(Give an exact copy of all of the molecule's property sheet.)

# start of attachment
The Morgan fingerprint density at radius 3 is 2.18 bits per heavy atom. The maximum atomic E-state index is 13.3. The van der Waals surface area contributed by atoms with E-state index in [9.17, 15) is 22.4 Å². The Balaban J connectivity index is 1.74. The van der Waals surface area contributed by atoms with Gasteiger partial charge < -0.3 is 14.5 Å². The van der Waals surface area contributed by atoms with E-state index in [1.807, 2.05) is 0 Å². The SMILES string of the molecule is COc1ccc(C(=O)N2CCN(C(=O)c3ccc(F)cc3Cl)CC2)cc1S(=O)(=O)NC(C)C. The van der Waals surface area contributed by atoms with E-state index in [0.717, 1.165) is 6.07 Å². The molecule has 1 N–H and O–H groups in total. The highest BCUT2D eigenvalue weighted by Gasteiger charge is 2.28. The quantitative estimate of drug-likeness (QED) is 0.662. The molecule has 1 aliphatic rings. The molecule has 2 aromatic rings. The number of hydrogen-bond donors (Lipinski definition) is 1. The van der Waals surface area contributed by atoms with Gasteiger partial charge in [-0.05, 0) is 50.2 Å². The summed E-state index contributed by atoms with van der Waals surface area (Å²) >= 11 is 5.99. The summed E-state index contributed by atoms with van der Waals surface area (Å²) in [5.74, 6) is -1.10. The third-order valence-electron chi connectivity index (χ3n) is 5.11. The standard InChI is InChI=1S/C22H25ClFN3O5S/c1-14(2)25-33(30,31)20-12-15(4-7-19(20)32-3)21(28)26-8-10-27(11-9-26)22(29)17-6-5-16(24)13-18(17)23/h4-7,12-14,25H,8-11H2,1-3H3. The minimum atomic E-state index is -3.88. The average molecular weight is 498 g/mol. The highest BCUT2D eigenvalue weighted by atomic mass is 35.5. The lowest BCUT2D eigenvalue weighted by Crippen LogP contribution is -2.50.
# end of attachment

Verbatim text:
The Morgan fingerprint density at radius 3 is 2.18 bits per heavy atom. The maximum atomic E-state index is 13.3. The van der Waals surface area contributed by atoms with E-state index in [9.17, 15) is 22.4 Å². The Balaban J connectivity index is 1.74. The van der Waals surface area contributed by atoms with Gasteiger partial charge < -0.3 is 14.5 Å². The van der Waals surface area contributed by atoms with E-state index in [1.807, 2.05) is 0 Å². The SMILES string of the molecule is COc1ccc(C(=O)N2CCN(C(=O)c3ccc(F)cc3Cl)CC2)cc1S(=O)(=O)NC(C)C. The van der Waals surface area contributed by atoms with E-state index in [0.717, 1.165) is 6.07 Å². The molecule has 1 N–H and O–H groups in total. The highest BCUT2D eigenvalue weighted by Gasteiger charge is 2.28. The quantitative estimate of drug-likeness (QED) is 0.662. The molecule has 1 aliphatic rings. The molecule has 2 aromatic rings. The number of hydrogen-bond donors (Lipinski definition) is 1. The van der Waals surface area contributed by atoms with Gasteiger partial charge in [-0.05, 0) is 50.2 Å². The summed E-state index contributed by atoms with van der Waals surface area (Å²) >= 11 is 5.99. The summed E-state index contributed by atoms with van der Waals surface area (Å²) in [5.74, 6) is -1.10. The third-order valence-electron chi connectivity index (χ3n) is 5.11. The standard InChI is InChI=1S/C22H25ClFN3O5S/c1-14(2)25-33(30,31)20-12-15(4-7-19(20)32-3)21(28)26-8-10-27(11-9-26)22(29)17-6-5-16(24)13-18(17)23/h4-7,12-14,25H,8-11H2,1-3H3. The minimum atomic E-state index is -3.88. The average molecular weight is 498 g/mol. The highest BCUT2D eigenvalue weighted by atomic mass is 35.5. The lowest BCUT2D eigenvalue weighted by Crippen LogP contribution is -2.50.